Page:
Is Peloton Worth It? What to Consider If You’re Thinking of Buying a Bike

Weigh the costs of buying new vs. refurbished, or buying vs. renting. A class membership can raise the price as well.
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Written by Amanda Barroso
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Edited by Sheri Gordon
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If you’re in the market for at-home workout equipment, you’ve probably thought about Peloton. With its signature Peloton Bike and Bike+, the company promises a full-body cardio workout with motivating classes taught by instructors with big personalities and a sense of community.

But the Peloton experience comes with a steep price tag. If you buy directly from the company, a Peloton costs $1,445 for a new Bike while its upgraded counterpart, the Bike+, is $2,495.

Is Peloton worth it? Here’s what you need to know if you're considering buying a bike as well as how it might fit in your budget.

What is a Peloton? The Bike vs. Bike+

When they say “Peloton,” most people mean a stationary exercise bike with a touch screen that makes it seem like you’re in the front row of cycling or other exercise classes. Peloton also makes treadmills and a rowing machine, but we’re focusing on the bikes, the company’s primary product.

Peloton bikes come in two models. The Bike is compact and features a large, 21.5-inch HD touch screen. You can pair your Apple Watch or heart rate monitor to get personalized stats.

The Bike+ adds a bigger, 23.8-inch rotating HD screen, which makes strength, yoga and other off-bike workouts convenient. The Bike screen tilts up and down only.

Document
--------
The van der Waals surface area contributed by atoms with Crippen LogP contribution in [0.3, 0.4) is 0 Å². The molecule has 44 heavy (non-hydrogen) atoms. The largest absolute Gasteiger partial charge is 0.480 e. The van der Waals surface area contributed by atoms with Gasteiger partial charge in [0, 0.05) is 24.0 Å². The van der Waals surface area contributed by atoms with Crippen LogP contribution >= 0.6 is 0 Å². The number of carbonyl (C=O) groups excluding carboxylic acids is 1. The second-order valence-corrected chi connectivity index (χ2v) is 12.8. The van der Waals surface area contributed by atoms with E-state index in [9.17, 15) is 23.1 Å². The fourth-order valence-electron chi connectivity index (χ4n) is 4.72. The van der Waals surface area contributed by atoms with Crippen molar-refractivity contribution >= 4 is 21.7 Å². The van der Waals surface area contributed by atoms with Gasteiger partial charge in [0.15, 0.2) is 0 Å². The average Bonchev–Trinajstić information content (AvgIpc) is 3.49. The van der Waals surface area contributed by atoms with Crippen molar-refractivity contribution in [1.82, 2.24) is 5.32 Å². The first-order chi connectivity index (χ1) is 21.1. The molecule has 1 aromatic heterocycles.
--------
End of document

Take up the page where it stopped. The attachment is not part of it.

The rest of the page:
The resistance knob on the Bike+ automatically adjusts along with the instructor, so riders don’t have to take their hands off the handlebars. Riders have to manually adjust the resistance on the Bike.

How much does a Peloton bike cost? Buying vs. renting

Peloton offers the option to buy a new or refurbished bike as well as to rent a bike. Rental bikes are a mix of new and refurbished that have been “thoroughly inspected,” according to Peloton.

Here’s a cost breakdown by model if you buy directly from Peloton (prices may vary elsewhere):

Peloton Bike

Peloton Bike+

Buy new: $1,445. Buy refurbished: $995. Rent: $89 a month.

Buy new: $2,495. Buy refurbished: $1,595. Rent: $119 a month.

The buy price includes delivery and setup (renters pay a one-time $150 fee) along with a 12-month limited warranty. The rental price includes a Peloton membership ($44 value), a pair of cycling shoes ($125) and the option to cancel or buy out your bike at any time.

How much does a Peloton membership cost and do I need one?

A Peloton membership provides access to a large library of classes, including cycling as well as strength training, yoga and Pilates. The All-Access Membership requires a Peloton bike, while the app memberships can be used with any model of bike or no equipment at all.

All-Access Membership

At $44 a month, this is the top-tier Peloton membership typically purchased when you buy a Bike or Bike+. You can access unlimited content on your bike’s screen and through the Peloton app. It is meant for a household to share with up to 20 user profiles.

Peloton app memberships

For these memberships, designed for a single user, you’ll need to download the Peloton app.

  • Peloton App Free (no cost) is the most limited app option. Designed for “newbies,” it provides access to roughly 50 classes, including featured classes that rotate over time.